Governor rebukes Philadelphia protesters for ‘genocide’ chant outside falafel restaurant

Solomonov is a prominent Israeli chef who has co-authored three cookbooks and received several James Beard awards. He and Steve Cook, the co-owner, are both Jewish.

“The purposeful gathering of a mob outside of a restaurant simply because it is owned by a Jewish person. Well, that’s antisemitism, plain and simple,” Shapiro said at a separate news conference Monday in suburban Philadelphia.

Representatives of the restaurant’s group, CookNSolo, declined comment on the protest. Goldie Falafel is a vegan kosher restaurant that has five locations in Philadelphia. Requests for comment were left with the Philadelphia Palestine Coalition. CookNSolo operates a number of well-known restaurants with Israeli fare in Philadelphia.

A message seeking information on any possible arrests was left with the Philadelphia Police Department.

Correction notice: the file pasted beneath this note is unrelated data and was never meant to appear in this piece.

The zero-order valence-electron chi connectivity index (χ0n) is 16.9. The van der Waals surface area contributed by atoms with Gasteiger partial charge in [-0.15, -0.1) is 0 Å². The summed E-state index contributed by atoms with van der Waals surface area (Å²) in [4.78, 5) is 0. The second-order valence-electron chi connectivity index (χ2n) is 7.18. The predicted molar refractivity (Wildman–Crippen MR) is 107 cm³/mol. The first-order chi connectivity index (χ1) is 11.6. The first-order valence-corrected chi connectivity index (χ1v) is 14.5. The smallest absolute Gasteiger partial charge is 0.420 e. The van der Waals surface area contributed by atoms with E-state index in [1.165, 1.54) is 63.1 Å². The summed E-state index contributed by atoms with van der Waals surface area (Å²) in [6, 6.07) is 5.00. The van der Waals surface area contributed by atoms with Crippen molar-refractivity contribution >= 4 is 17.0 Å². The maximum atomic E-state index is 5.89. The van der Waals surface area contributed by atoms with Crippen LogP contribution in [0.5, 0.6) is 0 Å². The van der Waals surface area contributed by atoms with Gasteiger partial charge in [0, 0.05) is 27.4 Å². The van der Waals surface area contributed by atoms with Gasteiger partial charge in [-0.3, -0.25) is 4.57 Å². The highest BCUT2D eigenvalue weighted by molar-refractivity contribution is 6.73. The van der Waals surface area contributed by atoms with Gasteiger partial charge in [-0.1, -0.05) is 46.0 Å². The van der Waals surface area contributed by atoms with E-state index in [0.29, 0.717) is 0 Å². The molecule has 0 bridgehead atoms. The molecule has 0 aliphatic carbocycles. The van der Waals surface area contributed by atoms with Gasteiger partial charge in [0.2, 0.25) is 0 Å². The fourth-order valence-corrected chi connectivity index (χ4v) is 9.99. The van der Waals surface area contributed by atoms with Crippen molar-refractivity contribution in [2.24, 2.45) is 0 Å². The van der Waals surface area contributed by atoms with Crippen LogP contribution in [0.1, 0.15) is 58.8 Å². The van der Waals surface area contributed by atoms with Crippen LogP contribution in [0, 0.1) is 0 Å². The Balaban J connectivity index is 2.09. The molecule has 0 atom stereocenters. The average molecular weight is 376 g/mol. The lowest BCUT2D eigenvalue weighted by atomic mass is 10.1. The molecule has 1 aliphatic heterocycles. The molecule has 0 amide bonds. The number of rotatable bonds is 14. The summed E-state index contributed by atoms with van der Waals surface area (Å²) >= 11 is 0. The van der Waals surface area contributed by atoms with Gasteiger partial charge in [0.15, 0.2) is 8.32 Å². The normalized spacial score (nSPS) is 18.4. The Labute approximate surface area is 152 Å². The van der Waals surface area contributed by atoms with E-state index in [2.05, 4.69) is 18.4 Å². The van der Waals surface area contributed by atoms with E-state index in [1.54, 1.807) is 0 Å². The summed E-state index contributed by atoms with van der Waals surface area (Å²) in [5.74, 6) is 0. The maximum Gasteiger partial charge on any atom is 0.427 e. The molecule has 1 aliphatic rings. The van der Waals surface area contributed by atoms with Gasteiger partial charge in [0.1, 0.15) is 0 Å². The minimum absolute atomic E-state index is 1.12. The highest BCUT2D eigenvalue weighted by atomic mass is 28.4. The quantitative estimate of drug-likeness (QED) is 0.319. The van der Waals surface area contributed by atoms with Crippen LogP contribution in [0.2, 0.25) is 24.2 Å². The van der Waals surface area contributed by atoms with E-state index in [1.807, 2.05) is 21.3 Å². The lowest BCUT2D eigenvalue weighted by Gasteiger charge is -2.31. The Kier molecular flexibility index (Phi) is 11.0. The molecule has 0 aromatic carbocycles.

“We should have a spirited debate, dialogue, peacefully and respectfully about what’s happening in the Middle East,” Shapiro said. “I don’t want to rob anyone of the ability to do that peacefully, but when it crosses a line and becomes blatant antisemitism, it’s critically important that we all speak up.”

While campaigning last year, Shapiro talked about his Jewish faith and how it inspires him toward public service.

A line of people stretched into the street outside of Goldie on Monday afternoon, with many coming out to get food and to show support.

White House spokesperson Andrew Bates called it “completely unjustifiable” to target restaurants that serve Israeli food “over disagreements with Israeli policy.”

Hamas’ Oct. 7 attack on Israel triggered the deadliest Israeli-Palestinian violence in decades. The war has killed thousands and displaced over three-fourths of Gaza’s population of 2.3 million people, who are running out of safe places to go.

The war has sparked protests against the war across the U.S. and abroad.

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